Rights to food and health and food security in Nunavut
|Theme||1. Environmental protection|
|Session Name||1.3 Food security and One Health perspectives|
|Author(s)||Natalia Loukacheva (University of Northern British Columbia, Canada)|
Developments in international law with respect to the right to health and the right to food indicate that human rights paradigm explicitly links the matter of health and food with a broad spectrum of issues, including, inter alia, public policies, social justice, equality, discrimination, and governmental accountability. Existing international law instruments suggest that the interpretation of both rights embraces an array of questions, including, for example, proper sanitation and nutrition, an adequate access to food and health care, interests of indigenous communities, etc.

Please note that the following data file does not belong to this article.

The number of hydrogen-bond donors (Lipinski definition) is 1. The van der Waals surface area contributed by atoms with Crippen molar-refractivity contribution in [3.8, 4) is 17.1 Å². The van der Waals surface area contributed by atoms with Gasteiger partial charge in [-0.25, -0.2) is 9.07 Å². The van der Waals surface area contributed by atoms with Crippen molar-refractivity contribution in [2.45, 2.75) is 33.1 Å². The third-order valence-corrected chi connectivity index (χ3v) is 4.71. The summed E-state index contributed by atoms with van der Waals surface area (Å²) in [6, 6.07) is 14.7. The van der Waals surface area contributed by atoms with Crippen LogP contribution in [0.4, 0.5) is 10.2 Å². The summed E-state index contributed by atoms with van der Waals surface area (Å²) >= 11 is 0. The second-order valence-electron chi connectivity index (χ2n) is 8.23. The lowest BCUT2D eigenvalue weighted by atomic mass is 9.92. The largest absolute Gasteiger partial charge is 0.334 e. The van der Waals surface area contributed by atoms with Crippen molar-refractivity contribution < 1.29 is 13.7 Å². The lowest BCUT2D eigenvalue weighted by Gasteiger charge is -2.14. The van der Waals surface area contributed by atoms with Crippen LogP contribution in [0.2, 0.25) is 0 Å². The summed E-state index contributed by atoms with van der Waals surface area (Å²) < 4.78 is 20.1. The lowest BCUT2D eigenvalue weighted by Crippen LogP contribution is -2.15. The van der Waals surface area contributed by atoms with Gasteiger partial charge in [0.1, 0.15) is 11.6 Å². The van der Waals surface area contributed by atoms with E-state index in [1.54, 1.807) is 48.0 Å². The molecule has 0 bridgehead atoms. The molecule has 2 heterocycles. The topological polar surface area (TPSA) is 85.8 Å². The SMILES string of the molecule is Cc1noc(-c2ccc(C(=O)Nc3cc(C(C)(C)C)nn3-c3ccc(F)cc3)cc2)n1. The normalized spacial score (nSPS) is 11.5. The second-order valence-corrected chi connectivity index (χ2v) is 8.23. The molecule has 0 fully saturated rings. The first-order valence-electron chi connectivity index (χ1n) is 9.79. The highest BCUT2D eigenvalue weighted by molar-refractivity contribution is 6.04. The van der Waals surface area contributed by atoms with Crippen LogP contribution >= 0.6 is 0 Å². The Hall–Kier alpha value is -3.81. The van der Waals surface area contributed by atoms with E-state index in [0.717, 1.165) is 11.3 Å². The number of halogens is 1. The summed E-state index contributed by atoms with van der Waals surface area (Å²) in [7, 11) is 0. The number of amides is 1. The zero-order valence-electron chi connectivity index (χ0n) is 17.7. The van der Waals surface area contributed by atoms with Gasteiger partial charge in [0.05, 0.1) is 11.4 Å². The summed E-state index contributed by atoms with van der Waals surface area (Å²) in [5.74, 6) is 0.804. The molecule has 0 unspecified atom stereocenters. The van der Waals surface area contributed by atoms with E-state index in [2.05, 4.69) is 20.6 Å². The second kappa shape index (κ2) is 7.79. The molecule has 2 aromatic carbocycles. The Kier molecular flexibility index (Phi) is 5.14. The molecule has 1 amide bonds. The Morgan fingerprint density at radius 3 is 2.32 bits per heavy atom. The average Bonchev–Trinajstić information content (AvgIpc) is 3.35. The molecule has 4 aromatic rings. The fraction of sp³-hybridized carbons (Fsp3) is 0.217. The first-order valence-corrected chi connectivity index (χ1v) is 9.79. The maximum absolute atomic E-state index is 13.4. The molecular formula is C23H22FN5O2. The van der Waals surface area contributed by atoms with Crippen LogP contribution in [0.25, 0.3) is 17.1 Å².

Food security is the key determinant of health. By looking at the case of food (in)security and health concerns in the territory of Nunavut, which is populated by the Inuit majority, my presentation shall explore whether the rights to health and food are ensured? It shall also explore how the issue of food (in)security is addressed to meet the Nunavummiut and Indigenous peoples’ aspirations for prosperity, socio-economic wellness, subsistence, and adequate standards of living.
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